Tarpon Springs commissioners place a hold on controversial Anclote apartment plan as legal battle continues

For the second time in months, Tarpon Springs city commissioners voted on whether to allow a developer to start building apartments on a 74-acre property along the Anclote River, and this time, they decided to grant a hold on that work.

The Anclote Harbor apartments development has been at the center of lawsuits and a contentious back and forth with environmental groups, the developer, and the city since the project’s approval last November.

Environmental advocates and some residents showed up to Tuesday’s city commission meeting speaking against the approved 404-unit development along U.S. Highway 19 North. The nonprofit group Concerned Citizens of Tarpon Springs requested that the city hold off on granting any work on the property.

"They have filed a motion to stay," said Tarpon Springs City Attorney Thomas Trask, of the Concerned Citizens group petitioning for a hold on the development. "That motion to stay is similar to the motion filed back in December and denied by the commissioners."

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Some city commissioners said they wanted to weigh the public interest with traffic safety and environmental concerns, some of the issues previously brought up by the Concerned Citizens of Tarpon Springs in the fall 2021 meetings.

"What we’re asking is for the city to not issue any building permits, grubbing permits where they can go and start clearing the land, anything that they can go out and start removing gopher tortoises," said Peter Dalacos, president of Concerned Citizens of Tarpon Springs.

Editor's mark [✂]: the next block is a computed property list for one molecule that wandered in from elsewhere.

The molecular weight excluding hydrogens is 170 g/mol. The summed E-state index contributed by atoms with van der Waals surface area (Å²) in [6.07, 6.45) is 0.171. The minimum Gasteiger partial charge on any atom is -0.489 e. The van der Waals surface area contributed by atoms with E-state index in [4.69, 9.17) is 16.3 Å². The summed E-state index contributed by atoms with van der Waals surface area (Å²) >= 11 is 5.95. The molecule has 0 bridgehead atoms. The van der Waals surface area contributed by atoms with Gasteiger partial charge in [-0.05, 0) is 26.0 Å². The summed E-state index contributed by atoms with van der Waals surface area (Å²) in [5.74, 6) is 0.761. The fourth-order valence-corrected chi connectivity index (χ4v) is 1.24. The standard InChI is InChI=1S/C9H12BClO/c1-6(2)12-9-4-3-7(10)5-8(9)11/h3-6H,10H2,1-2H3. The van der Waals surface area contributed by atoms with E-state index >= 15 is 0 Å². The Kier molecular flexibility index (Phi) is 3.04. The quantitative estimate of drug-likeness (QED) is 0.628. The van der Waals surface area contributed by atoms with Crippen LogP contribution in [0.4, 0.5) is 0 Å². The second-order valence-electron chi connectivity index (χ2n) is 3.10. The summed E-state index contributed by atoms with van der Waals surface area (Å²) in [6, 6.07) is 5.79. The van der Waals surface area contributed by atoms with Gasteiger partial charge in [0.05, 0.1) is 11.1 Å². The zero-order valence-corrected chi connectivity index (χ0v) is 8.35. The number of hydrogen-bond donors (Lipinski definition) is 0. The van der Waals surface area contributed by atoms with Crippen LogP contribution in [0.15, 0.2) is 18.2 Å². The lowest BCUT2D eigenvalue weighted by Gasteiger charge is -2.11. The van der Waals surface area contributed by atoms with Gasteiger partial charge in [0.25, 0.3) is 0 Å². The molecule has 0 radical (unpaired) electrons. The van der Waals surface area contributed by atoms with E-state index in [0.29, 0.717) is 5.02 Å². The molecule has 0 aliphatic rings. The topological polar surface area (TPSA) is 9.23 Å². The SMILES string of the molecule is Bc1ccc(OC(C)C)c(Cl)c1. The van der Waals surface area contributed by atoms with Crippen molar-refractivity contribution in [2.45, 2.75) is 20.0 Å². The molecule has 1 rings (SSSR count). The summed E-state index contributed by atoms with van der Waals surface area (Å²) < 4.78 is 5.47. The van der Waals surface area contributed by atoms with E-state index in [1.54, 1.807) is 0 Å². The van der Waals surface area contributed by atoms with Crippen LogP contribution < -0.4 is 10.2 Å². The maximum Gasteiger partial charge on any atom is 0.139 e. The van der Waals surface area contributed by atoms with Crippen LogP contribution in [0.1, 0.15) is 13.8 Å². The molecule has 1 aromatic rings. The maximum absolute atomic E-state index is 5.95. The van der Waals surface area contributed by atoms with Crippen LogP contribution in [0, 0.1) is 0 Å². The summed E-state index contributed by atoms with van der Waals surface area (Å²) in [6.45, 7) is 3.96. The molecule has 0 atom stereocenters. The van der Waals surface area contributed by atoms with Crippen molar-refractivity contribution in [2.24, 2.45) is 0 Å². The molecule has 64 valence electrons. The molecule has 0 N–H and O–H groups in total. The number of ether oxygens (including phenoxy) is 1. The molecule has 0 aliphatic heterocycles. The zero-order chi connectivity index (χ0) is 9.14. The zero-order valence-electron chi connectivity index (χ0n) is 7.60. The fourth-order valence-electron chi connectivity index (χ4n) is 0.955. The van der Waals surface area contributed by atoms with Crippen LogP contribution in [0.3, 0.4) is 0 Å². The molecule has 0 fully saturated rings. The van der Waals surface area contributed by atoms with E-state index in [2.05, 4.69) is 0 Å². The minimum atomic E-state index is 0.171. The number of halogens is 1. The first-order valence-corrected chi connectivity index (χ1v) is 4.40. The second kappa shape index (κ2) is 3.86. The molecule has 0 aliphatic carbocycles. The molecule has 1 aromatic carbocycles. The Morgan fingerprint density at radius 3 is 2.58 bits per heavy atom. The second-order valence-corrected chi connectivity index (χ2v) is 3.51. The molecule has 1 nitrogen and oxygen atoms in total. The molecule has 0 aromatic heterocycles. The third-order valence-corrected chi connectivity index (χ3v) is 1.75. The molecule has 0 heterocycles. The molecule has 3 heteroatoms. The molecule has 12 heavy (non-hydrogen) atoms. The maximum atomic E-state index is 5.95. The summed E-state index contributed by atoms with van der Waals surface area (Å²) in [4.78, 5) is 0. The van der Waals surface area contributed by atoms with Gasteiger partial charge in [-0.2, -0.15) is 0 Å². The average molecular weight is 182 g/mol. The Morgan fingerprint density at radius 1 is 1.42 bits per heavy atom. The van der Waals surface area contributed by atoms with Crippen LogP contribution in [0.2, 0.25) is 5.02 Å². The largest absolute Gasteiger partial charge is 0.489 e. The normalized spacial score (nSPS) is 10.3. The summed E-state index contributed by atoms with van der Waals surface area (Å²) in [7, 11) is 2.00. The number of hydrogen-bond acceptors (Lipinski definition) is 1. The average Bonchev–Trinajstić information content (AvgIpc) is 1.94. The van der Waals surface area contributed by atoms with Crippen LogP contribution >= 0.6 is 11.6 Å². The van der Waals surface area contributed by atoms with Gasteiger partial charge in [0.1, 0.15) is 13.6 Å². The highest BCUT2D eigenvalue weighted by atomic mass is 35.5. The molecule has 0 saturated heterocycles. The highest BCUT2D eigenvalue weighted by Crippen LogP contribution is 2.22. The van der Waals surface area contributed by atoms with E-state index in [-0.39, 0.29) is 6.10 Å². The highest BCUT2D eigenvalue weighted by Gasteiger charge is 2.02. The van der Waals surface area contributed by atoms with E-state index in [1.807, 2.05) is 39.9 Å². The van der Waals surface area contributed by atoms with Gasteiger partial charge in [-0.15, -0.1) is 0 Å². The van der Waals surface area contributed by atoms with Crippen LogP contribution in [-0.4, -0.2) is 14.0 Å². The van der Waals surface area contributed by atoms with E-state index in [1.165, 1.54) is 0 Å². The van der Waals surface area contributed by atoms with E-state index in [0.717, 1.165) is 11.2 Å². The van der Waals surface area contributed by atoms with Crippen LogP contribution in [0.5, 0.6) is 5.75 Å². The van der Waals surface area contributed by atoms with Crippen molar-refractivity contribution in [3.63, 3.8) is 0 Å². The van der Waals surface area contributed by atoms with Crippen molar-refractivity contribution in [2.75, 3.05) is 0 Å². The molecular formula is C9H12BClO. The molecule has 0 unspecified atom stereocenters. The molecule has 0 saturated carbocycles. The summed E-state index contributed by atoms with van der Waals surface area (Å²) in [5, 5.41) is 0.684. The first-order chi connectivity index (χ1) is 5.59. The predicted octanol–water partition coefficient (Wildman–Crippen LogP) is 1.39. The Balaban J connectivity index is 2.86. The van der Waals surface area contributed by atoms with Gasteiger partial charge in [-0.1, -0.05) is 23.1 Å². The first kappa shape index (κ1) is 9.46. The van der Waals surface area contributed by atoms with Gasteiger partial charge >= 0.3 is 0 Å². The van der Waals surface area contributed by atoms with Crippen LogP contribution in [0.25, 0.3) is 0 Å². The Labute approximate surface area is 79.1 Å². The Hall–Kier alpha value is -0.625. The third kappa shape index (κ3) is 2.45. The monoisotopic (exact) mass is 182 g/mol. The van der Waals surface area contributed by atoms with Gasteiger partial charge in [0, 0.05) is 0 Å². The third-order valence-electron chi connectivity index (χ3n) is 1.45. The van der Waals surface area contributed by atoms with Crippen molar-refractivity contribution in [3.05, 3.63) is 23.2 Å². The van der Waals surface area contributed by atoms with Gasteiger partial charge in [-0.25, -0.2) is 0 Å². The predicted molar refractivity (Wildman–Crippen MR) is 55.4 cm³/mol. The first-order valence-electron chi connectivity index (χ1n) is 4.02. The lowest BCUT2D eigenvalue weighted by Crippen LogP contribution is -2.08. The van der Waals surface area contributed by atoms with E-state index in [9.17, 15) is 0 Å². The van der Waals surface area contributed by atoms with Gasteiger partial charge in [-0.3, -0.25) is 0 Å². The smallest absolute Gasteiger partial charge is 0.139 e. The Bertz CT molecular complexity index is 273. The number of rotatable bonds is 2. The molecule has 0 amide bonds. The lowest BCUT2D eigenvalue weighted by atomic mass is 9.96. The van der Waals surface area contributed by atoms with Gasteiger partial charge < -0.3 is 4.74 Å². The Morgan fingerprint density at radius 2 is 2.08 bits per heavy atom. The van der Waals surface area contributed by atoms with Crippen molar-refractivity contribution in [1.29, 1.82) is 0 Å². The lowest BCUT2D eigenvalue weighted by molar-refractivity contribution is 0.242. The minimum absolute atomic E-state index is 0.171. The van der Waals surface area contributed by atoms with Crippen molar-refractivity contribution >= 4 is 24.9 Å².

Before adjourning just before midnight, the mayor and three commissioners voted to approve the motion to stay, and one commissioner voted against granting it. The city attorney said the developers can continue to request permits until the commission decides the bond and issues the order which would go into effect immediately.

The Concerned Citizens group is suing Texas developer Morgan Group and the city of Tarpon Springs for how the apartments were approved, so the nonprofit did not want any dirt to move until after the legal process finished with the litigation.

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"We don’t feel that this is the end. We feel that this is just another step along the way to winning this battle," said Dalacos.

During the meeting, Morgan Group’s attorneys argued the company has a constitutional right to start work.

"If this motion is improperly granted, my client will be damaged, and we don’t want to be damaged. We don’t want to engage in lawsuits. We didn’t bring the lawsuit," said Scott McLaren, an attorney representing Morgan Group.

McLaren said Morgan Group could lose about $2.8 million in money invested so far in the project. City commissioners will meet on July 6 at 6:30 p.m. to decide if there’s going to be a requirement for the bond and what that amount would be. The bond is ultimately an insurance policy for the Morgan Group if they lose time during the stay. 

Both sides will have to present their arguments regarding a bond next month.